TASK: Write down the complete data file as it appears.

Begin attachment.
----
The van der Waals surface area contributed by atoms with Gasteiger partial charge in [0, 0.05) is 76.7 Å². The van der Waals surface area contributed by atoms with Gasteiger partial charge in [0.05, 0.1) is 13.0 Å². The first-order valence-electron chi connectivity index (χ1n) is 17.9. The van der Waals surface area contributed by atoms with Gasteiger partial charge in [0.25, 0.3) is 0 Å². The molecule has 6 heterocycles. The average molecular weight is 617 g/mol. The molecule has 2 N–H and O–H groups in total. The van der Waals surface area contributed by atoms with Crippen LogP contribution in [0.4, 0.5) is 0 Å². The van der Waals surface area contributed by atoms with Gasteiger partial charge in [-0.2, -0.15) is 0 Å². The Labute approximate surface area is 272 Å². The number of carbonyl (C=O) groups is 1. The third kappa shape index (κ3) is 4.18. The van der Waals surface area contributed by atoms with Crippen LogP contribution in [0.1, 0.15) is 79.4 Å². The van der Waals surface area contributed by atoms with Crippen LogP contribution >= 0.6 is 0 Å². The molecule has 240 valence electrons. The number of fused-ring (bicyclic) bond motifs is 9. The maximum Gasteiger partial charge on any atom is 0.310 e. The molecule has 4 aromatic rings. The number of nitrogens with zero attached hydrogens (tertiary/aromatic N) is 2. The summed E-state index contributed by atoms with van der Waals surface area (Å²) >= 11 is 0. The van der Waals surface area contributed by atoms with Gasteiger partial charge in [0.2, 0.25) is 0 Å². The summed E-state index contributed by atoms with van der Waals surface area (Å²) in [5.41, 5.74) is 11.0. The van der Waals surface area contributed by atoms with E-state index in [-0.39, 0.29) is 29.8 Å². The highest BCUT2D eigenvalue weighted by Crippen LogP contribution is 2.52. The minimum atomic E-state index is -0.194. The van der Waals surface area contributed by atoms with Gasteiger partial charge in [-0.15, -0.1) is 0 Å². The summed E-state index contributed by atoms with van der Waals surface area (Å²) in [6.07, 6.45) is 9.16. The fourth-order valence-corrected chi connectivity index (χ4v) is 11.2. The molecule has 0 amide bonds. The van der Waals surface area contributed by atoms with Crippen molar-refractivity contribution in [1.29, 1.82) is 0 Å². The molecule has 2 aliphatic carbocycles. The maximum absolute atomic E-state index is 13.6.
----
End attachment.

The van der Waals surface area contributed by atoms with Gasteiger partial charge in [0, 0.05) is 76.7 Å². The van der Waals surface area contributed by atoms with Gasteiger partial charge in [0.05, 0.1) is 13.0 Å². The first-order valence-electron chi connectivity index (χ1n) is 17.9. The van der Waals surface area contributed by atoms with Gasteiger partial charge in [0.25, 0.3) is 0 Å². The molecule has 6 heterocycles. The average molecular weight is 617 g/mol. The molecule has 2 N–H and O–H groups in total. The van der Waals surface area contributed by atoms with Crippen LogP contribution in [0.4, 0.5) is 0 Å². The van der Waals surface area contributed by atoms with Gasteiger partial charge in [-0.2, -0.15) is 0 Å². The Labute approximate surface area is 272 Å². The number of carbonyl (C=O) groups is 1. The third kappa shape index (κ3) is 4.18. The van der Waals surface area contributed by atoms with Crippen LogP contribution in [0.1, 0.15) is 79.4 Å². The van der Waals surface area contributed by atoms with Crippen LogP contribution >= 0.6 is 0 Å². The molecule has 240 valence electrons. The number of fused-ring (bicyclic) bond motifs is 9. The maximum Gasteiger partial charge on any atom is 0.310 e. The molecule has 4 aromatic rings. The number of nitrogens with zero attached hydrogens (tertiary/aromatic N) is 2. The summed E-state index contributed by atoms with van der Waals surface area (Å²) >= 11 is 0. The van der Waals surface area contributed by atoms with Gasteiger partial charge in [0.2, 0.25) is 0 Å². The summed E-state index contributed by atoms with van der Waals surface area (Å²) in [5.41, 5.74) is 11.0. The van der Waals surface area contributed by atoms with E-state index in [-0.39, 0.29) is 29.8 Å². The highest BCUT2D eigenvalue weighted by Crippen LogP contribution is 2.52. The minimum atomic E-state index is -0.194. The van der Waals surface area contributed by atoms with Gasteiger partial charge in [-0.15, -0.1) is 0 Å². The summed E-state index contributed by atoms with van der Waals surface area (Å²) in [6.07, 6.45) is 9.16. The fourth-order valence-corrected chi connectivity index (χ4v) is 11.2. The molecule has 0 amide bonds. The van der Waals surface area contributed by atoms with Crippen molar-refractivity contribution in [1.29, 1.82) is 0 Å². The molecule has 2 aliphatic carbocycles. The maximum absolute atomic E-state index is 13.6.